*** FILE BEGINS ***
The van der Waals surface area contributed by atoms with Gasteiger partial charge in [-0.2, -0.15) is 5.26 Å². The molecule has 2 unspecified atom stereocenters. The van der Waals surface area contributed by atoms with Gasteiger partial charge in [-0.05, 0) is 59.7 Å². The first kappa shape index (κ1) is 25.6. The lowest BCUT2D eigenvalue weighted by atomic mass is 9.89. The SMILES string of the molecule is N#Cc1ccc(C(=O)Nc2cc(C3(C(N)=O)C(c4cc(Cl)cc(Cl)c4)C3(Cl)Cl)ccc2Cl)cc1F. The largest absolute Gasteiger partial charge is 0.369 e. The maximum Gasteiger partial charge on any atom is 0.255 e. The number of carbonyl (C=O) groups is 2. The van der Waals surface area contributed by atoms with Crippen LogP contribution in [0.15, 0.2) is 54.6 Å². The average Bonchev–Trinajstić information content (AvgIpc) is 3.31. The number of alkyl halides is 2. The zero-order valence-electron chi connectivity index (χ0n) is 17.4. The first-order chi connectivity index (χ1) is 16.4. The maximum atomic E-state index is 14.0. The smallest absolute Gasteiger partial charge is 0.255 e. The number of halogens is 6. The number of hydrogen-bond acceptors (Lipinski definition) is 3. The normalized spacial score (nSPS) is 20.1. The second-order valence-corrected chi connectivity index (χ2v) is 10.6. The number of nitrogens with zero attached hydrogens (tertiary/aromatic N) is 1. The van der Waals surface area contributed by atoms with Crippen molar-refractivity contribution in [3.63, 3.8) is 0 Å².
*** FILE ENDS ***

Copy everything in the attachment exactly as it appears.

The van der Waals surface area contributed by atoms with Gasteiger partial charge in [-0.2, -0.15) is 5.26 Å². The molecule has 2 unspecified atom stereocenters. The van der Waals surface area contributed by atoms with Gasteiger partial charge in [-0.05, 0) is 59.7 Å². The first kappa shape index (κ1) is 25.6. The lowest BCUT2D eigenvalue weighted by atomic mass is 9.89. The SMILES string of the molecule is N#Cc1ccc(C(=O)Nc2cc(C3(C(N)=O)C(c4cc(Cl)cc(Cl)c4)C3(Cl)Cl)ccc2Cl)cc1F. The largest absolute Gasteiger partial charge is 0.369 e. The maximum Gasteiger partial charge on any atom is 0.255 e. The number of carbonyl (C=O) groups is 2. The van der Waals surface area contributed by atoms with Crippen LogP contribution in [0.15, 0.2) is 54.6 Å². The average Bonchev–Trinajstić information content (AvgIpc) is 3.31. The number of alkyl halides is 2. The zero-order valence-electron chi connectivity index (χ0n) is 17.4. The first-order chi connectivity index (χ1) is 16.4. The maximum atomic E-state index is 14.0. The smallest absolute Gasteiger partial charge is 0.255 e. The number of halogens is 6. The number of hydrogen-bond acceptors (Lipinski definition) is 3. The normalized spacial score (nSPS) is 20.1. The second-order valence-corrected chi connectivity index (χ2v) is 10.6. The number of nitrogens with zero attached hydrogens (tertiary/aromatic N) is 1. The van der Waals surface area contributed by atoms with Crippen molar-refractivity contribution in [3.63, 3.8) is 0 Å².